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Packaging/PRN round-up June 2012

Rising packaging recovery note (PRN) prices are usually a fair indicator that all is not rosy in the underlying material markets.

Since the beginning of May, all PRNs with the exception of wood and mixed (energy recovery) have shown some upward price movement, suggesting that the slowdown and instability in the economy is beginning to affect PRN generation.

With the market reporting a noticeable fall in waste arising and collections, coupled with a drop in demand for secondary materials both domestically and overseas, sellers are looking for greater value in the PRN evidence note to reflect these increasingly challenging trading conditions.

Many buyers have reacted to this change in market sentiment by shifting to a more defensive style of procurement, resulting in a 27% (35,000-tonne) increase in traded volume on t2e from the beginning of May compared with the same time last year.  

Plastic remains the most talked about material following a period of volatile trading, but prices appear to have plateaued for now at around £19 per tonne. Buyers will hope that the current high PRN price should stimulate additional supply and help to cool a market that many sellers still consider to be undervalued.

News that certain high- grade washed PET flake can now have a PRN issued against it should also boost supply, and could provide a necessary lifeline to a market in short supply.

Glass has also been this year’s big mover, showing a 75% price increase in the past two months. Trading is up from £8.50 to the current price of £15 per tonne on t2e.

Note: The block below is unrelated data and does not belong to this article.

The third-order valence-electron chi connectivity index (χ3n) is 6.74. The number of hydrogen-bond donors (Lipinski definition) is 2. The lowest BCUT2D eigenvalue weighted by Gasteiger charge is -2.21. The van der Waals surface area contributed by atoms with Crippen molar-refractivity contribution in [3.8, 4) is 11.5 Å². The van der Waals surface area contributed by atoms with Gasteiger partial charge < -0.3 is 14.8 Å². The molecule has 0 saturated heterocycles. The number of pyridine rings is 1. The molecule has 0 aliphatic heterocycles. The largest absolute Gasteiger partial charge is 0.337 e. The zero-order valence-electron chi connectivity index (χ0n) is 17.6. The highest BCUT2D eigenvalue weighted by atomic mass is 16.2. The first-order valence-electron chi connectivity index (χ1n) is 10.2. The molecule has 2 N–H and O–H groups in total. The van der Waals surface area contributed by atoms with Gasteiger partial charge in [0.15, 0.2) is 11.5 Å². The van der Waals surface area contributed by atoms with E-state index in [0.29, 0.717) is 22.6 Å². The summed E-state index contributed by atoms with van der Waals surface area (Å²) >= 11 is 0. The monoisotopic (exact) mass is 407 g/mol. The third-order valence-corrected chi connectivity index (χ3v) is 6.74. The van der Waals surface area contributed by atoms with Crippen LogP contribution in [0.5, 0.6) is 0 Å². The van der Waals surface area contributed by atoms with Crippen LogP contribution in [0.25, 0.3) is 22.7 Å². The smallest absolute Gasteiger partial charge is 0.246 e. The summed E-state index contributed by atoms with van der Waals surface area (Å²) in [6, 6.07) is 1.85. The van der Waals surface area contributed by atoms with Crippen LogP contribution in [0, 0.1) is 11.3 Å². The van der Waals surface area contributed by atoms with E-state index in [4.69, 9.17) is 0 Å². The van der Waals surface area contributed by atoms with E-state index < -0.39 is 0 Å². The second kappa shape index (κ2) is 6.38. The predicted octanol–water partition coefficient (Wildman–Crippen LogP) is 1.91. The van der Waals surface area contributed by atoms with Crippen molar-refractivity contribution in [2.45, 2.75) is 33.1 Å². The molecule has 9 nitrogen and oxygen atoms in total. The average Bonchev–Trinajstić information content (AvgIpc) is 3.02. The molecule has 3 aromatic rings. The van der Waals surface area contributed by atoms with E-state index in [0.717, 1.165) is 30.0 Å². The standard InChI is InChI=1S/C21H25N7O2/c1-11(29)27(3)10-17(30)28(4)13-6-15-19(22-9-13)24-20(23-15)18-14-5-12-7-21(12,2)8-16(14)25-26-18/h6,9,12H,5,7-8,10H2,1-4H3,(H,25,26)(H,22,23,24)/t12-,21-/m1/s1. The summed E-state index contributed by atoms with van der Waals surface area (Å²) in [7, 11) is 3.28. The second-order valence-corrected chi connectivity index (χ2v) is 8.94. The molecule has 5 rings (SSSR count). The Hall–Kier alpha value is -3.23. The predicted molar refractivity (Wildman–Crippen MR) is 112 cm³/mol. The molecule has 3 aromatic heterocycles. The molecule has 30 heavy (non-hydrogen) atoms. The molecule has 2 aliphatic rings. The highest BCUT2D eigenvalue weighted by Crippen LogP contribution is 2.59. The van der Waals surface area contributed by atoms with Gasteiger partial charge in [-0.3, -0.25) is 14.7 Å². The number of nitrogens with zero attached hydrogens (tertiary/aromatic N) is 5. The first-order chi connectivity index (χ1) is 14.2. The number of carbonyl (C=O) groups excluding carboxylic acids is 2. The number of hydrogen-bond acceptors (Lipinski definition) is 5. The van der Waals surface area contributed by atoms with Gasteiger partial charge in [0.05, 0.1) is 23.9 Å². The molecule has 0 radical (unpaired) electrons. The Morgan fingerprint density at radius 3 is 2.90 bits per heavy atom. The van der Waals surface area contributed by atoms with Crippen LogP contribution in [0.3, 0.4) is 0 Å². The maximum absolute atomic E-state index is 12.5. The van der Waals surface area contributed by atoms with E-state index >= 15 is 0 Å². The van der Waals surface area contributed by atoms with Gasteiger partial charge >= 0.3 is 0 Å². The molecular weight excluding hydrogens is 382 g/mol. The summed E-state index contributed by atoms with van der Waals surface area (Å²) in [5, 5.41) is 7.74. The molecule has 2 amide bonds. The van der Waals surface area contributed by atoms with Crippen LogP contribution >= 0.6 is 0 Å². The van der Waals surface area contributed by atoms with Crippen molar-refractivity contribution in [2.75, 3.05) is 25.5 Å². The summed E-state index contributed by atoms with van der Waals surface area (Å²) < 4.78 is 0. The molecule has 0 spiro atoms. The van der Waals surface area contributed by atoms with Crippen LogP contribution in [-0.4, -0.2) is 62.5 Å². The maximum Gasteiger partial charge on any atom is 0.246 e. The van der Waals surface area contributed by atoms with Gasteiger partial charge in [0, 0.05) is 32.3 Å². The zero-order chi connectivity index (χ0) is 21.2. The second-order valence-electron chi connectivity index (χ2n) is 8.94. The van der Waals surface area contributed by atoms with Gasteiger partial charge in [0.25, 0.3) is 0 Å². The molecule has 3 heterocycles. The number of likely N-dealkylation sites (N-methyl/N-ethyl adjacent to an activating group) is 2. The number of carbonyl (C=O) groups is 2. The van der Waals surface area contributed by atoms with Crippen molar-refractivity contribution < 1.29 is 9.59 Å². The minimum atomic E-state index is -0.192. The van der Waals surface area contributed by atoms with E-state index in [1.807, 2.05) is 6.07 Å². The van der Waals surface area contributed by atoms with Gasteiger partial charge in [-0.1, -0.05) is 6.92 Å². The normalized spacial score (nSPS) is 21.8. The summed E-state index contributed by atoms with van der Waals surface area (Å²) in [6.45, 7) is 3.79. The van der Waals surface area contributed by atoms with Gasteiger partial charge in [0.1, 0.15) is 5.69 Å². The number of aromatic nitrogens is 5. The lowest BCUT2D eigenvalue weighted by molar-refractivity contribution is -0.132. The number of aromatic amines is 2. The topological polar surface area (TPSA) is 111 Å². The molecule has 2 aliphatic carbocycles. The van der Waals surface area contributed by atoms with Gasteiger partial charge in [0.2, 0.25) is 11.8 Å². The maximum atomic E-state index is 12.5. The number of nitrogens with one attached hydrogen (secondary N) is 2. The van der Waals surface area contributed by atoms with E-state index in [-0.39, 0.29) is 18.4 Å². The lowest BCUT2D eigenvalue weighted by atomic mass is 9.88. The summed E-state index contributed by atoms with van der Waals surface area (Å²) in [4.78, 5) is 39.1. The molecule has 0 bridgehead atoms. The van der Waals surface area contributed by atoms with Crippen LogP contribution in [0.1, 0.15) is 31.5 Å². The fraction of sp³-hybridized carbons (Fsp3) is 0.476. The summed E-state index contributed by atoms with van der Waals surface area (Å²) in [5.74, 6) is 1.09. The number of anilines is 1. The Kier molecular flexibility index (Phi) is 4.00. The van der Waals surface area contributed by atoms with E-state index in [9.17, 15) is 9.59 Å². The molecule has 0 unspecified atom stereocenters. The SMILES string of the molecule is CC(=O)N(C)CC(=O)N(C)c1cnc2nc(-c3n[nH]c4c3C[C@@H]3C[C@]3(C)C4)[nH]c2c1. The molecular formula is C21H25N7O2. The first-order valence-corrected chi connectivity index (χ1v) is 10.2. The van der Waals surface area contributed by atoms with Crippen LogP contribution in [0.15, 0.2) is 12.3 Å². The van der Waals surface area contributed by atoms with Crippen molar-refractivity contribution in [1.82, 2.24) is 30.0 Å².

It is a dramatic price rise that will have caught many buyers on the hop. With such a high percentage recycling rate already being achieved, the glass market has less growth potential to react to a shortage in supply. And with a fall in the number of glass aggregate PRNs being generated, glass could become a bigger issue than plastic.

The metals seems to be less of a concern, but both aluminium and steel have also been caught up in the general firming of market prices in recent weeks.

Steel has traded up to £7.50, a 28% increase on the t2e year to date average price. Volume aluminium has traded at £8.50, while smaller volumes have traded as high as £14 per tonne.

Sellers in both materials have reported significant falls in the commodity price and weakening export demand in May and June. This may have a telling impact on the second quarter recycling figures released next month.

Steel looks particularly vulnerable to a tightening of supply, with bullish sellers already taking positions in the market from £10 upwards in anticipation of weak Q2 data.  

Following five months of trading below £1, even the dormant paper price has shown signs of life in the period, rising from 80p to £1.

That is not much to write home about yet. But with many sellers already heavily contracted up at the mid-year point, there are some signs that cheap, volume tonnage may become harder to come by in the second half of the compliance year.

While paper supply remains comfortable, it is the general recycling obligation that may come under pressure if availability in other markets continues to contract.

Wood, general recycling’s other main contributor, continues to maintain a premium to the paper price and has remained stable at £1.50, despite reports of continued disruption to recycling rates from the biomass sector. Energy recovery prices have remained stable at 35p-45p.

  • The Environment Exchange is the marketplace provider for PRNs, WENs and recovered

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